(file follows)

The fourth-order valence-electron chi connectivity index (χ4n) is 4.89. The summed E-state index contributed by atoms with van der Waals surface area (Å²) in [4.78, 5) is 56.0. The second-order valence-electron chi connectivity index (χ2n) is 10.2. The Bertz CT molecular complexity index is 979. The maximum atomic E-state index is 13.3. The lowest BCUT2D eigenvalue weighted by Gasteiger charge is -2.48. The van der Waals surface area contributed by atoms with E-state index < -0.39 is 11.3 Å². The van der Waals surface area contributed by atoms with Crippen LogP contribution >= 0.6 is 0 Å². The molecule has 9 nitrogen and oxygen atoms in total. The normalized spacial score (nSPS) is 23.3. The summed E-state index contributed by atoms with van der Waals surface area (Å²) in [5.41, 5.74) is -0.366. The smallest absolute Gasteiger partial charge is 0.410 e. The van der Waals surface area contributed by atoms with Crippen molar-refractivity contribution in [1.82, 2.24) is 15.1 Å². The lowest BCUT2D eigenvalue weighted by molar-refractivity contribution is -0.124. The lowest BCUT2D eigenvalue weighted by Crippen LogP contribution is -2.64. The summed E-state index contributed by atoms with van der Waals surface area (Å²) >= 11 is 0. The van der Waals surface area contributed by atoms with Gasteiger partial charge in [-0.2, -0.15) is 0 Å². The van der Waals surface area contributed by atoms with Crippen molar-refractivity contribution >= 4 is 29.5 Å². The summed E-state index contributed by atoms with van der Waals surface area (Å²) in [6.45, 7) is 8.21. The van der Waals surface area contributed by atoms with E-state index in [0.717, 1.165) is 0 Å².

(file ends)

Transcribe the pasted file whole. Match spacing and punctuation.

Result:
The fourth-order valence-electron chi connectivity index (χ4n) is 4.89. The summed E-state index contributed by atoms with van der Waals surface area (Å²) in [4.78, 5) is 56.0. The second-order valence-electron chi connectivity index (χ2n) is 10.2. The Bertz CT molecular complexity index is 979. The maximum atomic E-state index is 13.3. The lowest BCUT2D eigenvalue weighted by Gasteiger charge is -2.48. The van der Waals surface area contributed by atoms with E-state index < -0.39 is 11.3 Å². The van der Waals surface area contributed by atoms with Crippen LogP contribution >= 0.6 is 0 Å². The molecule has 9 nitrogen and oxygen atoms in total. The normalized spacial score (nSPS) is 23.3. The summed E-state index contributed by atoms with van der Waals surface area (Å²) in [5.41, 5.74) is -0.366. The smallest absolute Gasteiger partial charge is 0.410 e. The van der Waals surface area contributed by atoms with Crippen molar-refractivity contribution in [1.82, 2.24) is 15.1 Å². The lowest BCUT2D eigenvalue weighted by molar-refractivity contribution is -0.124. The lowest BCUT2D eigenvalue weighted by Crippen LogP contribution is -2.64. The summed E-state index contributed by atoms with van der Waals surface area (Å²) >= 11 is 0. The van der Waals surface area contributed by atoms with Gasteiger partial charge in [-0.2, -0.15) is 0 Å². The van der Waals surface area contributed by atoms with Crippen molar-refractivity contribution >= 4 is 29.5 Å². The summed E-state index contributed by atoms with van der Waals surface area (Å²) in [6.45, 7) is 8.21. The van der Waals surface area contributed by atoms with E-state index in [0.717, 1.165) is 0 Å².